The sea horse's signature "S" shape holds a secret weapon: It is an adaptation for the ambush hunting style favored by these tiny, carnivorous fish, according to new research that looked at the biomechanical properties of the sea horse's curvaceous neck region.

Sea horses evolved from long, narrow swimmers similar to pipefishes. Anchored by their prehensile tails, they hover in sculptural stillness near coral reefs and sea grass beds until a tiny shrimp or larval fish swims by. Then, with a subtle tilt of the head and a slurp, the diminutive predators suck in unassuming prey. Both sea horses and pipefishes employ the tilt-and-slurp technique, known as pivot feeding. Sea horses, however, do not pursue their prey as pipefishes do, so the reach of their necks is an important determinant of their hunting success.

"From the first videos I saw of feeding pipefish, I realized that there are some very important things, mechanically, going on in the neck region," says Sam Van Wassenbergh of the University of Antwerp in Belgium, co-author of the research, published in the January 25 issue of Nature Communications. "From there, my idea started to grow that the sea horse shape could play an important role in capturing prey." (Scientific American is part of Nature Publishing Group.)

The researchers used high-speed video and mathematical modeling to show the extent to which the sea horse's equine mien improves its performance during pivot feeding. Studying videos of sea horses and pipefish, the team discovered that although the up-and-down motion of the head was similar in both, the sea horse could also extend their heads forward. "Compared with straight-bodied pipefish, all sea horse species studied consistently show an additional forward-reaching component in the path traveled by the mouth during their strikes at prey," the researchers wrote.

Two mathematical models were then developed, one based on a pipefish, the other on a sea horse. Researchers calibrated the models using a computer program, fine-tuning the flexibility, inertial properties and hydrodynamic resistance of each body segment until the models could simulate the pivot feeding motion seen in the videos. "Mathematical models have always been an important tool for functional morphologists and biomechanicists," Van Wassenbergh says.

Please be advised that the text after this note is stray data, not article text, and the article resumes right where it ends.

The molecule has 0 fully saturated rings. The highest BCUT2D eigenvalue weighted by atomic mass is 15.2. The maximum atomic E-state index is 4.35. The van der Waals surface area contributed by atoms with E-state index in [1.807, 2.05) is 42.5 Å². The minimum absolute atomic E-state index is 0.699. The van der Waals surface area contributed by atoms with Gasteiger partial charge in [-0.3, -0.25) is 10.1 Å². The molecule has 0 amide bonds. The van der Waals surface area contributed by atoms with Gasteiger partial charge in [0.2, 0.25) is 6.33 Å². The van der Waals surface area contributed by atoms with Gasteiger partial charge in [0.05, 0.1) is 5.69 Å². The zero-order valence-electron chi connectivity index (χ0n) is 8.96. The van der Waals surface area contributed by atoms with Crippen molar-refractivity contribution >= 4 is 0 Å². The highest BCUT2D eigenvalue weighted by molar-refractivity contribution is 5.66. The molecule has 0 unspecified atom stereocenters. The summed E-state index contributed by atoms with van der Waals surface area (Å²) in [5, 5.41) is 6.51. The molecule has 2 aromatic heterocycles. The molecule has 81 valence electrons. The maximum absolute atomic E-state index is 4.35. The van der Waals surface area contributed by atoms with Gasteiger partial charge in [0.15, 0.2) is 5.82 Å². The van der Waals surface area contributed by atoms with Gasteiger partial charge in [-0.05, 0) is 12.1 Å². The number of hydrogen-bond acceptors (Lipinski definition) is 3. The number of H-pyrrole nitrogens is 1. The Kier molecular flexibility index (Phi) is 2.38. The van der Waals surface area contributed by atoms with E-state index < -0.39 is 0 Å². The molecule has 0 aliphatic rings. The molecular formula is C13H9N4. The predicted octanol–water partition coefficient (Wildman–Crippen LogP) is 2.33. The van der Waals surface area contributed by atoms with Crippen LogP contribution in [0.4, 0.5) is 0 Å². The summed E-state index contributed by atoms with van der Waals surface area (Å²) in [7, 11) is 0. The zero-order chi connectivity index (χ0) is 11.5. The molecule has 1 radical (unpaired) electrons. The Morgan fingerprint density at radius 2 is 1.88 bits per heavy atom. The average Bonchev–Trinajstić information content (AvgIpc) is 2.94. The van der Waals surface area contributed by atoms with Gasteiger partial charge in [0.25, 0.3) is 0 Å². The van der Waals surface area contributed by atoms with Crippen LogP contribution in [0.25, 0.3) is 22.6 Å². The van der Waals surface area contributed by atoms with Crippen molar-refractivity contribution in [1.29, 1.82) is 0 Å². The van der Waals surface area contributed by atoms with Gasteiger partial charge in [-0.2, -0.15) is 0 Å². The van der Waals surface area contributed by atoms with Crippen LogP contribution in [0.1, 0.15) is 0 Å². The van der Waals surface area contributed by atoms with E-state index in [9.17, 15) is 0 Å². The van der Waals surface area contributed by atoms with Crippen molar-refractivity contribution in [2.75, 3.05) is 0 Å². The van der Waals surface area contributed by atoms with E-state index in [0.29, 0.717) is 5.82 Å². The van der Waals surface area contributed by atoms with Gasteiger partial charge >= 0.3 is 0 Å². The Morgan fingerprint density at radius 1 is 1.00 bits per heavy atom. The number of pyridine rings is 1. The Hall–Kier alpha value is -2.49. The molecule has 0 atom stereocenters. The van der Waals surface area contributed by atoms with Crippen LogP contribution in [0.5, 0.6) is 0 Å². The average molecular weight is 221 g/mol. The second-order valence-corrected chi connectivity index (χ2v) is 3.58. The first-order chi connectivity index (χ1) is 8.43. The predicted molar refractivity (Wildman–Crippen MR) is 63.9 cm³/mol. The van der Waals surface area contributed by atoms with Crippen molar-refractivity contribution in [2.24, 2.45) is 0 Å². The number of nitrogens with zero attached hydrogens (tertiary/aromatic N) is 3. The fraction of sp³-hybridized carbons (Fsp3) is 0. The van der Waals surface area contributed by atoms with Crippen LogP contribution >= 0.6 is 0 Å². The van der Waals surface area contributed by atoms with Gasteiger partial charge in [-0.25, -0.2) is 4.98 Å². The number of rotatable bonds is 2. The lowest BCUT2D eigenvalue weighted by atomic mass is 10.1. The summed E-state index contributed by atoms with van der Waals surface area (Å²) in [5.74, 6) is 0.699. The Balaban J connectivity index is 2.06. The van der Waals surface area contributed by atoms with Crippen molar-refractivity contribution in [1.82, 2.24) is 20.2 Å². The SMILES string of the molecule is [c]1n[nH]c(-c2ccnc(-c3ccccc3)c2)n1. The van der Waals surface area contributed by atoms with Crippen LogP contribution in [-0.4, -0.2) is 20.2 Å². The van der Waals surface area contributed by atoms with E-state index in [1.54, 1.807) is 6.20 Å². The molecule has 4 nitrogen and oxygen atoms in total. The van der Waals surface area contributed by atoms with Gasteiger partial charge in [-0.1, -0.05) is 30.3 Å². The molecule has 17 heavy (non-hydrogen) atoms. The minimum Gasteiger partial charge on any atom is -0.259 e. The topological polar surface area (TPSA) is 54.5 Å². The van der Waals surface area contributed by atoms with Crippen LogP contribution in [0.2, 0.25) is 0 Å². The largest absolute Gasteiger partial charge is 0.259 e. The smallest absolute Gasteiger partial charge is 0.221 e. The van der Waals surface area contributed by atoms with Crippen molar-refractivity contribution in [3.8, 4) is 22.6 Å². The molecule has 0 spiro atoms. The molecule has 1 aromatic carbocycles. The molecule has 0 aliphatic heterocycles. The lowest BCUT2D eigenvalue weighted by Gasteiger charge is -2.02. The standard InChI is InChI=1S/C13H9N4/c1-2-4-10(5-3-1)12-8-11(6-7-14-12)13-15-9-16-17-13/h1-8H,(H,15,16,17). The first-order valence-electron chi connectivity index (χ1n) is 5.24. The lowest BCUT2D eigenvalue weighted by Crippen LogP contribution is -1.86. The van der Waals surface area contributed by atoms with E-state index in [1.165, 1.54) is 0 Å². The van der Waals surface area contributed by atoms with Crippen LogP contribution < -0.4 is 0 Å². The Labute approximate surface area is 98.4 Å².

By manipulating these models into hypothetical intermediates between sea horses and pipefishes—straight-necked seahorses and bent-necked pipefishes—researchers could test the functional effects of body shape. Although the seahorse's curvy neck provides a longer reach (strike distance), it comes at the cost of speed (strike velocity), they found. Bending the neck on the pipefish model, for example, resulted in a 28 percent increase in strike distance. Conversely, straightening the neck on the sea horse model increased strike velocity 36 percent.

Sea horses need to slurp up dozens of tiny shrimp each day in order to survive. Although their curves make them clumsier swimmers than their streamlined cousins, the gain in striking distance seems well adapted to their stealthy sit-and-wait feeding strategy.

"Sea horses would have colonized habitats where pipefishes were already present, and the increased strike distances would have allowed the newcomers to compete successfully for the same food resources," says Peter Teske, who researches sea horse evolution and ecology at the Rhodes University in South Africa and was not involved in the study. "Overall, I think this is an interesting piece of the puzzle that explains why sea horses look as unusual as they do…. What remains to be fully answered is what the implications of this study are in terms of understanding the evolution of sea horses," he adds.

A clue may be found in the pygmy pipehorse, a fish that resembles both sea horses and pipefishes. Like sea horses, pygmy pipehorses have a prehensile tail, but swim horizontally like pipefish. As pygmy pipehorses share a more recent ancestor with sea horses than they do with pipefish, "their phylogenetic position suggests that evolution of a tail-attached lifestyle preceded the evolution of the bent head in sea horses," the researchers wrote.